How Arizona questioned the future of one of the oldest forms of HOA payment
Remember when The Jetsons bore no resemblance to reality? When nothing was digitized and paper copies reigned? Finances were carried out with hard cash, paper checks, and enveloped bills. Big-ticket expenses like homes and cars came with payment coupon books, a tool to help buyers remember to make on-time payments.
When Phil Hoffman, founder and CEO of Page Per Page, purchased his first home in 1981, he recalls the 360-page coupon book he was provided. Thirty years worth of payments, ready to be signed, stamped and delivered.
“They were the most economical way for a lender to help a buyer pay their bills.” Phil explains.
The concept of coupon books is entirely foreign to the millennial set, who spent the greater part of adulthood using set-it-and-forget-it online bill pay. As that became the standard, payment coupon books became a distant memory – disappearing from the financial landscape.
Everywhere, that is, but the HOA industry.
Jump ahead to 2020, and you have thousands of the HOAs across the country issuing coupon books to millions of homeowners to collect association dues. It begs the question: how did a payment system of the past sneak past the bullish drive to modernize all things financial?
That question might finally be answered, as the future of coupon books’ in the HOA industry has become uncertain, and it all began with an Arizona senator and a missed payment.
David Farnsworth (R-Mesa) lived in a community that still used a coupon book system. Because he did not receive financial statements, he was never privy to a violation he’d made and its compounding fines. As a result, the senator personally took it upon himself to dust off some antiquated legislation. Just like that, a payment system that had quietly slipped through the cracks of modernity was put to bed – in one state.
As news spread of the changes taking place in Arizona, management executives across the country began to wonder if the same events would come to pass in their own states, and force them to retire coupon books.
But why would that be a less than ideal scenario for the community management industry? For the same reason that payment coupon books lingered as long as they did. No one knows for a fact, but there are plenty of theories percolating.
Coupon books as a payment system were written into the CC&Rs that govern how communities are run. To change them would have meant campaigning, galvanizing the votes of homeowners, then hiring lawyers to rewrite the CC&Rs. Board members couldn’t justify such backbreaking labor to replace a system that worked so well, and cost so little. At around $3 to print and mail, replacing coupon books with monthly periodic statements would triple or even quadruple the cost incurred.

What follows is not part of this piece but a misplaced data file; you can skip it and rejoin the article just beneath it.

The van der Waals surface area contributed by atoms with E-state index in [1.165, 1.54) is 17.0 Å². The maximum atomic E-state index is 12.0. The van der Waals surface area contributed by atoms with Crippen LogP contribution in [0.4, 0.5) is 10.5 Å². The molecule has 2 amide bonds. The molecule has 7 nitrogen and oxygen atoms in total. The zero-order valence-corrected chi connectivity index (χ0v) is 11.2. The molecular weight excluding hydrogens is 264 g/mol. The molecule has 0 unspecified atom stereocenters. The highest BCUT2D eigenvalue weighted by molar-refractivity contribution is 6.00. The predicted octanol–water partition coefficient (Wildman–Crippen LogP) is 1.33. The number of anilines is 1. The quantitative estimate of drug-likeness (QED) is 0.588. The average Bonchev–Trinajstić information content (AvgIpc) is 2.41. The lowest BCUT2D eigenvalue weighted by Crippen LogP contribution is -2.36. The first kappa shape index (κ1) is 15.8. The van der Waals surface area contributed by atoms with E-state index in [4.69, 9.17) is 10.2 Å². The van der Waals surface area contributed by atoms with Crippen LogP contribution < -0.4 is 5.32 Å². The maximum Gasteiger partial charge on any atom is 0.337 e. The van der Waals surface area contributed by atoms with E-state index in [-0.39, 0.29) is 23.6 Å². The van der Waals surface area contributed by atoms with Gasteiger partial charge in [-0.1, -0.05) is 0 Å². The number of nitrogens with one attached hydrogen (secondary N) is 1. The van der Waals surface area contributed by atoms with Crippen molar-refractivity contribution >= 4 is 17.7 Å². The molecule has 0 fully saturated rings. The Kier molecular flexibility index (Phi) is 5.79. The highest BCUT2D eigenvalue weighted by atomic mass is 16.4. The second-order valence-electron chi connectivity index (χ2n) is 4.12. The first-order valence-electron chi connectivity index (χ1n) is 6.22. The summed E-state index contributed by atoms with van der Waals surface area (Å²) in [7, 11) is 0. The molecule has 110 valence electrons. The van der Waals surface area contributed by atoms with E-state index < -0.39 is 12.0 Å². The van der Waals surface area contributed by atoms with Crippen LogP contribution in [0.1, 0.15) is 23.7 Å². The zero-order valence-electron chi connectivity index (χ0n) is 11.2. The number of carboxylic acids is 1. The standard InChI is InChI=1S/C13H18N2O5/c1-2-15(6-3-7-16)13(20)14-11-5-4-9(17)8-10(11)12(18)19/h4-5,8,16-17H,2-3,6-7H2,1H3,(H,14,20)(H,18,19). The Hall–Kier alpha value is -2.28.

The final working hypothesis as to why coupon books continue to stick around: 12-slip coupon books make the size of payments more manageable. HOAs were often concerned that billing a homeowner less frequently – let’s say, with quarterly or annual financial statements – would make payments too large and financially burdensome. If an association asks $100 in monthly dues, then an annual bill would demand $1200 in one payment. Even quarterly, a $400 bill could be a tight squeeze for many homeowners.
Because a shift to monthly statements would be so much more expensive, many management companies and HOAs are eyeballing a potential move toward e-statements, provided they can get their homeowners to opt in.
HOAs aren’t the only ones considering the switch. We’ve all seen companies, from our electrical providers to banks, asking us to opt in to paperless billing. Phil suspects that trailblazers in the community management industry may begin charging homeowners who still insist on paper statements, to incentivize the shift.
How management professionals perceive the change depends on their personal disposition. As Phil notes, if we look at the demographics of homeownership, we’re seeing a huge downward shift in their age bracket. These under-40 homeowners will drive the eventual, inevitable shift to digital.
Six to seven months into this transition, other states are watching the developments in Arizona closely. After management companies and HOAs absorbed the fears of extra costs, many saw it as an opportunity to connect with homeowners with increased frequency. Beyond board elections, some HOAs have minimal communication with homeowners. Forward-thinking associations have begun to see 12 statements per year as an opportunity to connect with homeowners in a more positive way. A billing statement attached to a community newsletter, or stapled to a thank you note for having such an immaculate lawn – may become the norm. Communication between HOAs and homeowners can sometimes be infrequent or by and large negative. But for management trailblazers, the new coupon book legislation may be changing that.